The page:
People

No
Elaben Bhatt

Helping India’s working women nets Thakore award

September 24, 2009

Document Tools

Print This Article

E-mail This Page

Font Size
S      M      L      XL

Related Links

Self-employed women in India have made great strides thanks to the life-long efforts of Elaben Bhatt.

The internationally known women’s rights activist will receive the 2009 Thakore Visiting Scholar award on Oct. 2. She is being recognized for spearheading improvements to working conditions and compensation for working women in India, and for forming the Self-Employed Women’s Association (SEWA).

The India Club of Vancouver and the Thakore Charitable Foundation sponsor the award jointly with the Institute for the Humanities at SFU. The award honours people who show qualities valued by Gandhi—creativity, commitment, and a concern for truth, justice and non-violence.

A lawyer by training, Bhatt founded SEWA in 1972 in the city of Ahmedabad. It is the largest trade union in India with close to 1.1 million members.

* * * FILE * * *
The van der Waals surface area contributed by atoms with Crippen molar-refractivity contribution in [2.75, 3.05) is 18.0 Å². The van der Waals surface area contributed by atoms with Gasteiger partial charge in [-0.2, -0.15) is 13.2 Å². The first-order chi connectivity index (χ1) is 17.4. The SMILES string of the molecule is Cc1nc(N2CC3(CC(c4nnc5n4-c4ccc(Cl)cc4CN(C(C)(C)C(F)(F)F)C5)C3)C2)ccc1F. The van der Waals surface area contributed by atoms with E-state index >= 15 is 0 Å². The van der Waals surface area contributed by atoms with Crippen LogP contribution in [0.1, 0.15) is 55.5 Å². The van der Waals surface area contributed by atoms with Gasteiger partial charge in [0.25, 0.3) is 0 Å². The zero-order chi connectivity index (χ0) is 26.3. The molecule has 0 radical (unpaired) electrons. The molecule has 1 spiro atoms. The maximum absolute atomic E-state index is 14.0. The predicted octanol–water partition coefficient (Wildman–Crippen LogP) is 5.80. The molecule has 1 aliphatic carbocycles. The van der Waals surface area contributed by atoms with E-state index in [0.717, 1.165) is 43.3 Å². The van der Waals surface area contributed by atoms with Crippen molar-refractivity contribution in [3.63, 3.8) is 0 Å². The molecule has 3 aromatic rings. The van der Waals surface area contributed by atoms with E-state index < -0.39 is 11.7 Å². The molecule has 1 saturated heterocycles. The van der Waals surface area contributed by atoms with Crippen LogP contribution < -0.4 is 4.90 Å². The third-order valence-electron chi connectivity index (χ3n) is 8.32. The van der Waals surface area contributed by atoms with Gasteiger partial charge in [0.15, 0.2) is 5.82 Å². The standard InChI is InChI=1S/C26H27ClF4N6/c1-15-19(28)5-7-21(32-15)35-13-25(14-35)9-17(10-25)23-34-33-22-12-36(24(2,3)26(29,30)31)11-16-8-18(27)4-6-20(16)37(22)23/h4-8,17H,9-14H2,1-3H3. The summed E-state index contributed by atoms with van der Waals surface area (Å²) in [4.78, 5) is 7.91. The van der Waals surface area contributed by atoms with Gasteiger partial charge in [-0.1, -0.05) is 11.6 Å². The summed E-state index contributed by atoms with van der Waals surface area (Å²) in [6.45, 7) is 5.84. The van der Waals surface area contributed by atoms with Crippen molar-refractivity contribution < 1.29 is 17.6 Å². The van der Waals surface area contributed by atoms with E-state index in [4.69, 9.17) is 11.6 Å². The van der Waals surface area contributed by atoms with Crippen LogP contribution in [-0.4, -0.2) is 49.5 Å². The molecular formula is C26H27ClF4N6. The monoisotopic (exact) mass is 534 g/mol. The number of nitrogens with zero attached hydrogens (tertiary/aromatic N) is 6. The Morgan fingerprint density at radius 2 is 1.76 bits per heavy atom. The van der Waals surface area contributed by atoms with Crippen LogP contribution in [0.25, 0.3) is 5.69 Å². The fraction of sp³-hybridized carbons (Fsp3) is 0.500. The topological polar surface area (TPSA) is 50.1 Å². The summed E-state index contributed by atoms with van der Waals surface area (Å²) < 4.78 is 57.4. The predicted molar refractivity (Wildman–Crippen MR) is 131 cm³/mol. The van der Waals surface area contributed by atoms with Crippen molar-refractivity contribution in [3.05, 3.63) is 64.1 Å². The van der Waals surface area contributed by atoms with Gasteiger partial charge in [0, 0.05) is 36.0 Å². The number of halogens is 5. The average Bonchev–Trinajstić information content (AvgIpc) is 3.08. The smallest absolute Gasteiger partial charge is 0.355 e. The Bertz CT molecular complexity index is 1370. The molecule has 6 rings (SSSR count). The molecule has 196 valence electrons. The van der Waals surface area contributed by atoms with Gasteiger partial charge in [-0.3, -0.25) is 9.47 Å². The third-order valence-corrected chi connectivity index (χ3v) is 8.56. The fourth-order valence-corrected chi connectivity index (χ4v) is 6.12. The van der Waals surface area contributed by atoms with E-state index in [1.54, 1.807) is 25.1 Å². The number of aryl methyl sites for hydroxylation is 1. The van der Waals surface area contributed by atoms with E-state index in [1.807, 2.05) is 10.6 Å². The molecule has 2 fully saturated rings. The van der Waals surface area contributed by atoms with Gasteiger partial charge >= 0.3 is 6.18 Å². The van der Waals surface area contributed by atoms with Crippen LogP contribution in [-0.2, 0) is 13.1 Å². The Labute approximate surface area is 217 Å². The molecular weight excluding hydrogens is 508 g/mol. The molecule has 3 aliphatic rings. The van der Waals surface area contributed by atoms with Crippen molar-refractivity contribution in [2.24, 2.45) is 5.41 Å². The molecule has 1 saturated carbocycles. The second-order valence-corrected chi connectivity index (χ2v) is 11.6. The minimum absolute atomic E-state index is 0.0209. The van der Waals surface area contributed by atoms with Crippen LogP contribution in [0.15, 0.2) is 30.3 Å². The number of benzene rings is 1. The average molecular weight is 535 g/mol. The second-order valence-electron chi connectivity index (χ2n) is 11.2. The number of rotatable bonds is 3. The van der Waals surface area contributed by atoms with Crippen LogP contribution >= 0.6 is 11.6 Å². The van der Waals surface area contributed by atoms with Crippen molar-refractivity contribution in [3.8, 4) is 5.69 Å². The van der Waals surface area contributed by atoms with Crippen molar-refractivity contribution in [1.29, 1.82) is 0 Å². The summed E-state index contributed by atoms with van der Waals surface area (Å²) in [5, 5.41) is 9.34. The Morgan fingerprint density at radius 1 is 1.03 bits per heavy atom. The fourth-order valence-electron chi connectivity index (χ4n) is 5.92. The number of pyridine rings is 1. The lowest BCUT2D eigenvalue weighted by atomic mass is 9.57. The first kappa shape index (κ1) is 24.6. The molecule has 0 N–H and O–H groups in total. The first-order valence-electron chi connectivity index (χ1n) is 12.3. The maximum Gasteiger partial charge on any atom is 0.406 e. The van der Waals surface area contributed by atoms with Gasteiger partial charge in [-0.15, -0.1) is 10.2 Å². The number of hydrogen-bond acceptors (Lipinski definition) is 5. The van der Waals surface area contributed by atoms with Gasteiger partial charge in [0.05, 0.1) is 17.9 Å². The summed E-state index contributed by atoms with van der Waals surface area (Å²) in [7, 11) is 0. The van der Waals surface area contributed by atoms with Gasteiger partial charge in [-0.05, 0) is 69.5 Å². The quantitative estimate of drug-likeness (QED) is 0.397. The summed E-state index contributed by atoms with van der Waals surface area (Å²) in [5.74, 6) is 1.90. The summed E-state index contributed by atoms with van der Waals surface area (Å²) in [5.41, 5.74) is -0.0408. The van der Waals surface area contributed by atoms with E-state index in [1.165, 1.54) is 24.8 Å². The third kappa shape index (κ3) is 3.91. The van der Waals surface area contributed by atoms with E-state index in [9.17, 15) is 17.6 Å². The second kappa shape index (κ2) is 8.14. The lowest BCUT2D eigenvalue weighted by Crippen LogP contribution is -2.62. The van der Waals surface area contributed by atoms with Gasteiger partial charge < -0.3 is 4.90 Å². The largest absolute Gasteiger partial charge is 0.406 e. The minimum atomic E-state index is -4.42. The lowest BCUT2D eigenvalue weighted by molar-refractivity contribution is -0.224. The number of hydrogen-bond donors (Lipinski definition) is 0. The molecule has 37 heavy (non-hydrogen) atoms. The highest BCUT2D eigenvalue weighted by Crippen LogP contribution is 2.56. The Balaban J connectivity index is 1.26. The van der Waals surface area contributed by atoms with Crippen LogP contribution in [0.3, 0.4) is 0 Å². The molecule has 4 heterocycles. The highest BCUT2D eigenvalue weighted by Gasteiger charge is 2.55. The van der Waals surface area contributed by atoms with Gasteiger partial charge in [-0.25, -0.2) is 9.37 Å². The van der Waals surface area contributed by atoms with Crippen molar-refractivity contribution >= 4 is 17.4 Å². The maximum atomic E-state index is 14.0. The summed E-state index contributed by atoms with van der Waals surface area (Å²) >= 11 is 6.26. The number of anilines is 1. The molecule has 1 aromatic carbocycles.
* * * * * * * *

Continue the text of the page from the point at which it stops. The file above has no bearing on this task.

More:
"Her life-long contributions encompass the women’s movement, democratic alternatives to large bureaucracies, civil disobedience and working for the welfare and autonomy of self-employed women who work in all walks of life, " says Jerry Zaslove, professor emeritus and former director of the humanities institute.

Bhatt is also a co-founder of Women’s World Banking and the author of We are Poor but So Many; the story of self-employed women in India, published by Oxford (2006).

Bhatt will receive the award at the Burnaby campus on Oct. 2 (the birth anniversary of Mahatma Gandhi). The free event begins at 6:45 pm in Peace Square, followed by the presentation at 7:30 pm in Images Theatre.

Comments

Commenting is closed
Comment Guidelines
Search SFU News Online